Advantages Of Flexible Working
the irony is that it is not essentially a deskbound occupation and is very suited to the flexible working.’ (RICS, 2003, cited in Gosal, 2003, p.39).
The key challenge in many organisation seems to be the lack of support to the policies on flexible working by the employers. It is known that supervising a flexible workforce can be challenging; the managers are trapped between having to deliver a good service to clients and assisting employee’s flexibility requirements. Certain managerial competences such as communication, setting clear perforce criteria, coaching, willingness to change and role models require to manage a flexible workforce.
Recent research, Diversity in Construction (EquateScotland, 2015), highlights that women in the project management role feel pressure to manage a large number of site workers and deliver jobs within the time and the budget. This pressure makes them difficult to consider accessing the family friendly flexible working practices, some also could not envisage being able to take time off to start the family and remain in the current role. The Human Resources departments and diversity consultants also failed to make employees aware of the existence of such policies and challenge the managers who are unwilling to implement a flexible …show more content…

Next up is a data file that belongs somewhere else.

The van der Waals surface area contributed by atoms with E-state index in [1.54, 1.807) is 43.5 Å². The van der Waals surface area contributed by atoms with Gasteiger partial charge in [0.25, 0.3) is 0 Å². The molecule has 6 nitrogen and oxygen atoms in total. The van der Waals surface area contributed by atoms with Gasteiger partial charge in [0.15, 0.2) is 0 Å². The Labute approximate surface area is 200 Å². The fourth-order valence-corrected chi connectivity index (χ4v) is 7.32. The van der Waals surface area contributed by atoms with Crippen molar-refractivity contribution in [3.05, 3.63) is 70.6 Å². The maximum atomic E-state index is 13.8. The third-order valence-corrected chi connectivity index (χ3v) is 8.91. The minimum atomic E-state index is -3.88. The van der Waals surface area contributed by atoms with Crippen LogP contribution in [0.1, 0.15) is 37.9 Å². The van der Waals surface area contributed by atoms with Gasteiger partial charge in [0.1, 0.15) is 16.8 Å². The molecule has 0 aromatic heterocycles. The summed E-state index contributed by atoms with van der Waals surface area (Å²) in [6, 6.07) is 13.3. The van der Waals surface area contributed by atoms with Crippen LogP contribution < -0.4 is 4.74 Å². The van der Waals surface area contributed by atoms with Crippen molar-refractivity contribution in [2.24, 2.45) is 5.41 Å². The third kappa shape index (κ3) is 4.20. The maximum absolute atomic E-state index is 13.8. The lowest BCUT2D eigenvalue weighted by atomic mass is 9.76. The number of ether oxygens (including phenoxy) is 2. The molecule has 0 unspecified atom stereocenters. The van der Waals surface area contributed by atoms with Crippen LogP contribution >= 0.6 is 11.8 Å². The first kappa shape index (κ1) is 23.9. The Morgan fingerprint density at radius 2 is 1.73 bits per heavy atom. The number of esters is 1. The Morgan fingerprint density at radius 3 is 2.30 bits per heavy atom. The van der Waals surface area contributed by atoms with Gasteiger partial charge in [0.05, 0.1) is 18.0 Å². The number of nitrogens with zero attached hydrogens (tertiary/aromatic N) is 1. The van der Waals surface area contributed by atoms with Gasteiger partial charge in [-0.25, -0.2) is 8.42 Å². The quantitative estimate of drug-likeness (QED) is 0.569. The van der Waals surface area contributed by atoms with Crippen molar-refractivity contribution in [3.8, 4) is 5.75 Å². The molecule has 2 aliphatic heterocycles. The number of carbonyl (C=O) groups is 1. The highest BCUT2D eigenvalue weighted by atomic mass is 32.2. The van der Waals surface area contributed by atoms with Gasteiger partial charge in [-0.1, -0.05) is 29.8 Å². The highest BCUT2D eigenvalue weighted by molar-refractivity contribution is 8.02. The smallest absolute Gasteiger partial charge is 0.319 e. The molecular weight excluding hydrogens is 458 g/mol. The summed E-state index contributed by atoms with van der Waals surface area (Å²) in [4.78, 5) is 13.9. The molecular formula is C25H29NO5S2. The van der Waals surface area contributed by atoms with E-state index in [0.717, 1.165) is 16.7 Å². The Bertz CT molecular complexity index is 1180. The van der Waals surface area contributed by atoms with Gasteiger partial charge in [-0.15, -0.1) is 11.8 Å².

Rather than a direction to support employees and improve their working life, the flexible arrangements were introduced to recruit women due to the labour shortage. Only lately has the focus has moved to employee wellbeing as companies have realised the high costs of women employee’s burnout, absence and withdrawal. Until the profession begins to recognise that the introduction of flexible working practice prove beneficial for both employees and the employer, increasing the ration of women will be difficult. In 1981, the Equal Opportunities Commission stated that: “providing great flexibility in working hours is perhaps that most important measure which could bring about an improvement in women’s opportunities.” (Nevill et al., 1990, cited in Gosal, 2003, p.